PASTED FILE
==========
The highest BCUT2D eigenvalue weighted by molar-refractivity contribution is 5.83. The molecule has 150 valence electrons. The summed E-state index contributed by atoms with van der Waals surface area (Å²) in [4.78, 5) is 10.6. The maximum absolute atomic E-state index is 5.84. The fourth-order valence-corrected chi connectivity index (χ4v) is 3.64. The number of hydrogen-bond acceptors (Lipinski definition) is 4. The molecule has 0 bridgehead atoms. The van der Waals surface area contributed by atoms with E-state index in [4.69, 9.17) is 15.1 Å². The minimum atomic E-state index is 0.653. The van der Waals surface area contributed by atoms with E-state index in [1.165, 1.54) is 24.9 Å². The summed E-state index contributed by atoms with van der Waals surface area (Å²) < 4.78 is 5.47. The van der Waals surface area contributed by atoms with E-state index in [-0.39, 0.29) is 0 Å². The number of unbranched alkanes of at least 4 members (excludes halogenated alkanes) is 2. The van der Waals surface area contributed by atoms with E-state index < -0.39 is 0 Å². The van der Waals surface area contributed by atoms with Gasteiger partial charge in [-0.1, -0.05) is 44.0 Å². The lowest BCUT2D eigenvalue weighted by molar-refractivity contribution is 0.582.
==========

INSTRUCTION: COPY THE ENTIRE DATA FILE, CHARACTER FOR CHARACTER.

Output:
The highest BCUT2D eigenvalue weighted by molar-refractivity contribution is 5.83. The molecule has 150 valence electrons. The summed E-state index contributed by atoms with van der Waals surface area (Å²) in [4.78, 5) is 10.6. The maximum absolute atomic E-state index is 5.84. The fourth-order valence-corrected chi connectivity index (χ4v) is 3.64. The number of hydrogen-bond acceptors (Lipinski definition) is 4. The molecule has 0 bridgehead atoms. The van der Waals surface area contributed by atoms with E-state index in [4.69, 9.17) is 15.1 Å². The minimum atomic E-state index is 0.653. The van der Waals surface area contributed by atoms with E-state index in [1.165, 1.54) is 24.9 Å². The summed E-state index contributed by atoms with van der Waals surface area (Å²) < 4.78 is 5.47. The van der Waals surface area contributed by atoms with E-state index in [-0.39, 0.29) is 0 Å². The number of unbranched alkanes of at least 4 members (excludes halogenated alkanes) is 2. The van der Waals surface area contributed by atoms with E-state index < -0.39 is 0 Å². The van der Waals surface area contributed by atoms with Gasteiger partial charge in [-0.1, -0.05) is 44.0 Å². The lowest BCUT2D eigenvalue weighted by molar-refractivity contribution is 0.582.